on 29 August 2015
What I don't like about this film is that, by the way it is directed, the silent scenes, the shocking provocations, the "intense" actors, you might expect s higher and more original subject and point of view. INsteas it results into a empty box, so fascinatin on the surface, but with nothing original inside. All the stuff about sex, alienation, solitude in the city, is to my a very clichè and deja vu stuff, which add nothing if not showing a famous actors in naked and sex scenes. And I don't think that showing sexual ambiguity and perversion is a sign of originality or deep thinking. It's just showing off.... Very good blu ray
on 17 July 2015
I read the reviews before buying this and the vast majority were more than positive , so , being a fan of Michael Fassbender I bought a 'used' copy for less than three pounds. However having just endured the non stop tedium of having watched it , I can honestly say that I wasted my money, unfortunately I also wasted the time it took to watch it. Its very rare that I fail to watch a movie all-the-way through , but I have to say, several times during this I was very tempted.
Whilst the acting is perfectly fine , theres absolutely nothing to hold your interest . Fassbender's character is a man obsessed with sex, his waking hours are spent watching it ,or engaging in it. At one point his character admits to a very attractive date that he doesn't see any point in relationships, and several times we see him engaging in sex with prostitutes - presumably this is to avoid any emotional ties. Its during the sex scenes that this film is shown to be at its worst. Little is left to the imagination during the sex scenes and credit to Fassbender for agreeing to full frontal nudity but the direction of these acts is done in such a way that the act itself is dull and insipid, how any director can make sex boring , is beyond me, and yet steve Mcqueen (the director - not the actor) manages this with aplomb. McQueen emphisises the shallow , ugliness of Fassbender's character with a series of slow motion close ups of the actor at climax, his face distorted and hollow.
I feel sure that the director would have some great and meaningful diatribe to explain the 'meaning' of this and of modern day life , but the truth is its simply uninteresting. The lead character is totally vacuous and not worth the time to invest your interest in and the ending is predictable and trite .I spent the entire film waiting for something to happen but when you have neither sympathy or empathy for the main character then your fighting a loosing battle. Very dull, very slow, very sorry I bought it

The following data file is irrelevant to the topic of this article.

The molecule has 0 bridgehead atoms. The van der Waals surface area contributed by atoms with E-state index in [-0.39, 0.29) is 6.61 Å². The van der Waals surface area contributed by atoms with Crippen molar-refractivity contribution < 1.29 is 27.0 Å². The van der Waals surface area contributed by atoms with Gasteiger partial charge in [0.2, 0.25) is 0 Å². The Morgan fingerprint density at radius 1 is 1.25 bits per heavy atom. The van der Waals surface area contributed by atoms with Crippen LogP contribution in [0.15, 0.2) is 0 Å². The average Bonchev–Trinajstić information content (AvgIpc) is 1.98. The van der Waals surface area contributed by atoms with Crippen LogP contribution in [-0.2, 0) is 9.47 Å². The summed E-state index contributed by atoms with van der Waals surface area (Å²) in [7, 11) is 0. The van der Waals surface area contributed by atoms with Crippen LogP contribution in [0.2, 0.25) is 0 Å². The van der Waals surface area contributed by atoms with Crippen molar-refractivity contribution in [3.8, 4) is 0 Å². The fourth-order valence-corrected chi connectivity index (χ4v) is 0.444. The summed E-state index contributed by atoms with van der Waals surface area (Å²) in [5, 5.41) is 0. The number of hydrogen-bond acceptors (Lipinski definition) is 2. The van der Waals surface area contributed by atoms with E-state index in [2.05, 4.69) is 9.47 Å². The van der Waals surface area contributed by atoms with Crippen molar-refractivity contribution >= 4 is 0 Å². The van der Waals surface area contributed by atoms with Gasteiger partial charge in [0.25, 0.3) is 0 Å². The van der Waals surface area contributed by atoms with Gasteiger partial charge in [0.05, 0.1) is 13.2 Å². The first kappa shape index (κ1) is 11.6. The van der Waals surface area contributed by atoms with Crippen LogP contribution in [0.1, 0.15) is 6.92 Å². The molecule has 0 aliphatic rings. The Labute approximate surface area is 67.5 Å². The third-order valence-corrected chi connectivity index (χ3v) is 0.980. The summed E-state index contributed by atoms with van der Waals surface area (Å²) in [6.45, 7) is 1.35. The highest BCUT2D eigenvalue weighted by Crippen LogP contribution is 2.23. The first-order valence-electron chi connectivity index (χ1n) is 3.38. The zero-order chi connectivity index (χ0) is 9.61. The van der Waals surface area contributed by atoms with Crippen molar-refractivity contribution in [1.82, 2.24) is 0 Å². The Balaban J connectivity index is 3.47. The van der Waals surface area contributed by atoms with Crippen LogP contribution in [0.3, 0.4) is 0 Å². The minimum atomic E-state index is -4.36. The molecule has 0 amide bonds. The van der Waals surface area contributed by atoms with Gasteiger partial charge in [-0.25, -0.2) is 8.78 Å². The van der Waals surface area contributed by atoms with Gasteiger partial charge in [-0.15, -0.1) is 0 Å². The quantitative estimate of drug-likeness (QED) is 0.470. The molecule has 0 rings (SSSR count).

Whatever one thinks about British film-maker Steve McQueen it is undeniable that the man has a penchant for challenging subject matter and this 2011 tale of sex addiction in modern day New York fits firmly (no pun intended!) into that category. Of course, the (quality) 'serious sex film’ genre is one of cinema’s most underpopulated – gratuitous titillation frequently being the order of the day – and Shame’s addiction theme is just the sort of subject (I would contend) that most people would rather avoid (hence the film’s title), but although McQueen’s film is (for me) certainly not without its flaws, I think he delivers a worthy (stylish, haunting, thought-provoking) effort here.
Of course, with his artistic background, visual style is something McQueen is never likely to be short of and here he (and his cinematographer Sean Bobbitt) do another great job in creating a bleak, mundane and sterile urban backdrop for his tale of Michael Fassbinder’s troubled 'city businessman’ Brandon. Indeed, the film’s stunning opening 10 minutes (with its initial shot of Fassbinder’s torso – almost a ‘natural’ follow-on from where he ended Hunger), as Brandon’s 'problem’ is conveyed visually by the brilliant subway sequence – with Fassbinder turned, against type, into a creepy voyeur, accompanied by Harry Escott’s superb score – intercut with the man’s apartment habits (whores, online porn and dangly bits), is one of the most impressive I have seen in recent cinema. Thereafter, Fassbinder is typically impressive as the man struggling to be 'normal’, unable to form 'relationships’, a loner in the city (not unlike Scorsese’s Travis Bickle), whose private world is upset when his (equally troubled) sister and singer Carey Mulligan’s Sissy suddenly drops in on him looking for a place to stay.
McQueen subtly hints (not always totally convincingly) at the latent insecurity (and superficiality) in his anti-hero (e.g. Sissy’s tear-inducing New York, New York rendition), though Brandon finds he cannot consummate a normal relationship with Nicole Behari’s co-worker Marianne and instead embarks on an orgy of hedonistic self-destruction (in one of the film’s most powerful sequences). It is, of course, an unremittingly bleak and nihilistic tale, but McQueen gives us a glimmer of hope with a brilliant 'full circle’ denouement (on the subway, again).